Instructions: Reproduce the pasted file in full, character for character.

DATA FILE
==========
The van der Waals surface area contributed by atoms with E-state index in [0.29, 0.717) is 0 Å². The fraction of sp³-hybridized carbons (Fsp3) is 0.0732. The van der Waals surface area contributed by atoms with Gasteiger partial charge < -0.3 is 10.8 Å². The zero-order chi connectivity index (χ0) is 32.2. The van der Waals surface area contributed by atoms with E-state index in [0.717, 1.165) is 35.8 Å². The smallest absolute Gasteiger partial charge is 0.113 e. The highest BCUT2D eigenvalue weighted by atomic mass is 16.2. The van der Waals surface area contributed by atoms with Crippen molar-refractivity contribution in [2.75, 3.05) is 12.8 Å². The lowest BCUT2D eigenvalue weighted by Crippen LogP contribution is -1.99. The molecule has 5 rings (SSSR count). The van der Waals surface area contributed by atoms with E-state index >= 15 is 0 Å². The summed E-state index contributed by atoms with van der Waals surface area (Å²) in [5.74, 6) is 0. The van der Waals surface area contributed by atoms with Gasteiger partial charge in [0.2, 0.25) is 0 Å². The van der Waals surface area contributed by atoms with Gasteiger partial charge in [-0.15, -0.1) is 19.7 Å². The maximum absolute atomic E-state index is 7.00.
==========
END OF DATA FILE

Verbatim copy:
The van der Waals surface area contributed by atoms with E-state index in [0.29, 0.717) is 0 Å². The fraction of sp³-hybridized carbons (Fsp3) is 0.0732. The van der Waals surface area contributed by atoms with Gasteiger partial charge < -0.3 is 10.8 Å². The zero-order chi connectivity index (χ0) is 32.2. The van der Waals surface area contributed by atoms with E-state index in [0.717, 1.165) is 35.8 Å². The smallest absolute Gasteiger partial charge is 0.113 e. The highest BCUT2D eigenvalue weighted by atomic mass is 16.2. The van der Waals surface area contributed by atoms with Crippen molar-refractivity contribution in [2.75, 3.05) is 12.8 Å². The lowest BCUT2D eigenvalue weighted by Crippen LogP contribution is -1.99. The molecule has 5 rings (SSSR count). The van der Waals surface area contributed by atoms with E-state index >= 15 is 0 Å². The summed E-state index contributed by atoms with van der Waals surface area (Å²) in [5.74, 6) is 0. The van der Waals surface area contributed by atoms with Gasteiger partial charge in [0.2, 0.25) is 0 Å². The van der Waals surface area contributed by atoms with Gasteiger partial charge in [-0.15, -0.1) is 19.7 Å². The maximum absolute atomic E-state index is 7.00.